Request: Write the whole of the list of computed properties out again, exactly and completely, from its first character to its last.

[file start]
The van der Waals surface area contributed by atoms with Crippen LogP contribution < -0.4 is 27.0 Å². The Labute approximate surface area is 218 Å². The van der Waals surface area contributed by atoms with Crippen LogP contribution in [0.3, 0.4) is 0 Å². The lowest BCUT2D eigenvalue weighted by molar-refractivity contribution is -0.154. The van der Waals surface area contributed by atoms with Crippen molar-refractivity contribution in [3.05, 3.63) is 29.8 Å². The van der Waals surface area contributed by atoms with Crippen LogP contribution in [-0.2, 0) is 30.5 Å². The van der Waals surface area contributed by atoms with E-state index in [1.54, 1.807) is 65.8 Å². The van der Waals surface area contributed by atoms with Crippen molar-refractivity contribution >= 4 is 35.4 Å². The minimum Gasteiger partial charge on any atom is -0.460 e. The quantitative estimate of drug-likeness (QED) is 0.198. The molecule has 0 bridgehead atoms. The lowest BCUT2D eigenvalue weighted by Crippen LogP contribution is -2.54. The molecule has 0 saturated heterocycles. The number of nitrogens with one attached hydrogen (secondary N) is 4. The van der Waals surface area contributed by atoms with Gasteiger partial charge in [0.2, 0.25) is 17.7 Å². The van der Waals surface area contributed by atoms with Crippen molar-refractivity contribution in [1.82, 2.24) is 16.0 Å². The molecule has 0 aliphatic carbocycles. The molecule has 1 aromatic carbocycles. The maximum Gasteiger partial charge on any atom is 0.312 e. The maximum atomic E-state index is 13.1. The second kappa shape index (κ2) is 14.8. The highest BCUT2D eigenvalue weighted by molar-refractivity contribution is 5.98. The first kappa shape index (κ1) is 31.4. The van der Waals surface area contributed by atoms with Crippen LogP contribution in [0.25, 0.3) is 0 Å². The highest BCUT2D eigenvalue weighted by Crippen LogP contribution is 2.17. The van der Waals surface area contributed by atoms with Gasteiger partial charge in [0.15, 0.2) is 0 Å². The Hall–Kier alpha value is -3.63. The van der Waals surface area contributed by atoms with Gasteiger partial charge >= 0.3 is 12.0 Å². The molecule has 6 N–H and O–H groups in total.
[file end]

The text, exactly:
The van der Waals surface area contributed by atoms with Crippen LogP contribution < -0.4 is 27.0 Å². The Labute approximate surface area is 218 Å². The van der Waals surface area contributed by atoms with Crippen LogP contribution in [0.3, 0.4) is 0 Å². The lowest BCUT2D eigenvalue weighted by molar-refractivity contribution is -0.154. The van der Waals surface area contributed by atoms with Crippen molar-refractivity contribution in [3.05, 3.63) is 29.8 Å². The van der Waals surface area contributed by atoms with Crippen LogP contribution in [-0.2, 0) is 30.5 Å². The van der Waals surface area contributed by atoms with E-state index in [1.54, 1.807) is 65.8 Å². The van der Waals surface area contributed by atoms with Crippen molar-refractivity contribution >= 4 is 35.4 Å². The minimum Gasteiger partial charge on any atom is -0.460 e. The quantitative estimate of drug-likeness (QED) is 0.198. The molecule has 0 bridgehead atoms. The lowest BCUT2D eigenvalue weighted by Crippen LogP contribution is -2.54. The molecule has 0 saturated heterocycles. The number of nitrogens with one attached hydrogen (secondary N) is 4. The van der Waals surface area contributed by atoms with Gasteiger partial charge in [0.2, 0.25) is 17.7 Å². The van der Waals surface area contributed by atoms with Crippen molar-refractivity contribution in [1.82, 2.24) is 16.0 Å². The molecule has 0 aliphatic carbocycles. The molecule has 1 aromatic carbocycles. The maximum Gasteiger partial charge on any atom is 0.312 e. The maximum atomic E-state index is 13.1. The second kappa shape index (κ2) is 14.8. The highest BCUT2D eigenvalue weighted by molar-refractivity contribution is 5.98. The first kappa shape index (κ1) is 31.4. The van der Waals surface area contributed by atoms with Crippen LogP contribution in [0.25, 0.3) is 0 Å². The highest BCUT2D eigenvalue weighted by Crippen LogP contribution is 2.17. The van der Waals surface area contributed by atoms with Gasteiger partial charge in [0.15, 0.2) is 0 Å². The Hall–Kier alpha value is -3.63. The van der Waals surface area contributed by atoms with Gasteiger partial charge >= 0.3 is 12.0 Å². The molecule has 6 N–H and O–H groups in total.